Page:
Last week, former Pfizer Global R&D head John LaMattina wrote another of his columns for Forbes, this one on the subject of pay-for-performance deals for pharmaceuticals. These deals, in which insurers contract with pharmaceutical companies to pay for drugs based on how well they perform in practice, are becoming more common as the public conversation over drug prices escalates (examples here, here, and here). There are many interesting questions around pay-for-performance deals, but LaMattina closes his column with a focus on one: their impact on the direction of pharmaceutical R&D.
Specifically, LaMattina argues: “Biopharmaceutical companies will closely watch how pay-for-performance evolves. Should payers become overly enthralled with rebates and continue to raise the bar, companies could move their R&D efforts into areas where a drug’s impact can be easily defined and measured. In such an environment, therapeutic areas like depression and obesity could give way to diseases like psoriasis or rare diseases where patient advocacy remains strong. In its efforts to rein in costs, payers might unwittingly force R&D out of areas where new drugs are still needed. That would be unfortunate.”
LaMattina is exactly right in one sense – and highly misleading in another. First, underlying LaMattina’s argument is a critical claim that the way in which drugs are paid for affects the types of drugs that are developed. This is absolutely right. Although it may be perfectly obvious to some, as someone who just wrote a 25,000 word article on this very topic (oh hi, SSRN), I can attest that recognition of this idea is too often absent from the legal literature. We largely focus on prescription drug insurance and payment as a way to encourage access to medications that already exist, but we ignore its effects on the types of drugs that are produced in the first place.
This week we talked with George J. Annas, Chairman of the Bioethics & Human Rights Department, and William Fairfield Warren Distinguished Professor, at Boston University. George’s work is legendary among health policy experts; a 1998 tribute from Jay Katz gives some sense of its breadth and depth. Having reviewed numerous works, Katz states:”I have barely conveyed the richness of George Annas’ observations on the ambiguities in motivations and actions that persist in current research practices. The many recommendations he makes, should be of valuable assistance to those interested in reforming current rules governing research on humans. Plagued by Dreams…reveal[s] another facet of George Annas’ personality: His commitment to public advocacy. He values scholarship but he also wants it to have an impact on shaping institutions and health care policies…In the many settings in which I have encountered George Annas over the years, I have admired his boldness, intellect, compassion and moral vigor.” Our conversation had the theme “paternalism & its critics,” based on articles George had recently authored (or co-authored with last week’s guest, Wendy Mariner) on informed consent, genomics, and sugary drinks.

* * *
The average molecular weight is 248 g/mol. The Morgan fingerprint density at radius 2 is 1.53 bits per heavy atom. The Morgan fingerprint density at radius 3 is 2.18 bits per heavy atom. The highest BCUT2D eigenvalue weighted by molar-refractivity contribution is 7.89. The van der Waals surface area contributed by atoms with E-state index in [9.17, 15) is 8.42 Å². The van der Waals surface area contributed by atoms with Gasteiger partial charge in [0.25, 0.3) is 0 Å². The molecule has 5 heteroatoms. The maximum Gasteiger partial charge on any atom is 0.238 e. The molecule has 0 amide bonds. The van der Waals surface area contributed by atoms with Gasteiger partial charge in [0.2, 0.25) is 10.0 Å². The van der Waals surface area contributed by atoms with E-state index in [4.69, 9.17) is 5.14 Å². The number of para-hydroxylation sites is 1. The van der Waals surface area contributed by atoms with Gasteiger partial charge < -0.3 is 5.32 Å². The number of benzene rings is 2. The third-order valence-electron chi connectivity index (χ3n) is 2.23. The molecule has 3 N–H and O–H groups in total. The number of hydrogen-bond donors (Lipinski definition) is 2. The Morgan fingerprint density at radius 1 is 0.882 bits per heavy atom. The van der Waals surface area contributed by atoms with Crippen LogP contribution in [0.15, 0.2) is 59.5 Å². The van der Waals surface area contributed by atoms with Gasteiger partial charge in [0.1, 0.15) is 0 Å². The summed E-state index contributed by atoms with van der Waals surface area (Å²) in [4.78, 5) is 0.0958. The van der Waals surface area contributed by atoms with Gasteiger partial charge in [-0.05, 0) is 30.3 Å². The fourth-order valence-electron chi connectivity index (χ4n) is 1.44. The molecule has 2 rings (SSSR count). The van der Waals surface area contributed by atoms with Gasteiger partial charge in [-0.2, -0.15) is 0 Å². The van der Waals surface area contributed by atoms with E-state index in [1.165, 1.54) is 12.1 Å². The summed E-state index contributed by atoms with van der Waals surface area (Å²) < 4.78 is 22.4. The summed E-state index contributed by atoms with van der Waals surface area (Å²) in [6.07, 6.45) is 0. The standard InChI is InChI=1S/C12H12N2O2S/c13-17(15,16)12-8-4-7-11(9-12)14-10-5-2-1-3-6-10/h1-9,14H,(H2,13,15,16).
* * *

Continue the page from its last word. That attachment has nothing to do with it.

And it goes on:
The Week in Health Law Podcast from Frank Pasquale and Nicolas Terry is a commuting-length discussion about some of the more thorny issues in Health Law & Policy. Subscribe at iTunes, listen at Stitcher Radio, Tunein and Podbean, or search for The Week in Health Law in your favorite podcast app. Show notes and more are at TWIHL.com. If you have comments, an idea for a show or a topic to discuss you can find us on twitter @nicolasterry @FrankPasquale @WeekInHealthLaw
The symposium, which was inspired by the wonderful recent PFC & Berkman Center Big Data conference, featured enlightening speeches by former PFC fellows Nicholson Price on incentives for the development of black box personalized medicine and Jeff Skopek on privacy issues. In addition we were lucky to have Peter Yu speaking on “Big Data, Intellectual Property and Global Pandemics” and Michael J. Madison on Big Data and Commons Challenges”. The presentations and recordings of the session will soon be made available on our Center’s webpage.
Thanks everybody for your dedication, inspiration, great presentations and an exciting panel discussion.
“Legal Dimensions of Big Data in the Health and Life Sciences – From Intellectual Property Rights and Global Pandemics to Privacy and Ethics”
In response to the religious objections levied against the contraceptives coverage mandate at issue in Hobby Lobby, Zubik, and gobs of other cases, many have argued that this was really a matter of subjugating women – not about religion per se. Well, now we have a test case: Vermont’s governor just signed into law a requirement that public and private health insurance cover vasectomies without copays and deductibles. There won’t be the same arguments about abortifacients here, but many religious employers should object just the same, if they’re being consistent. Now let’s watch and see…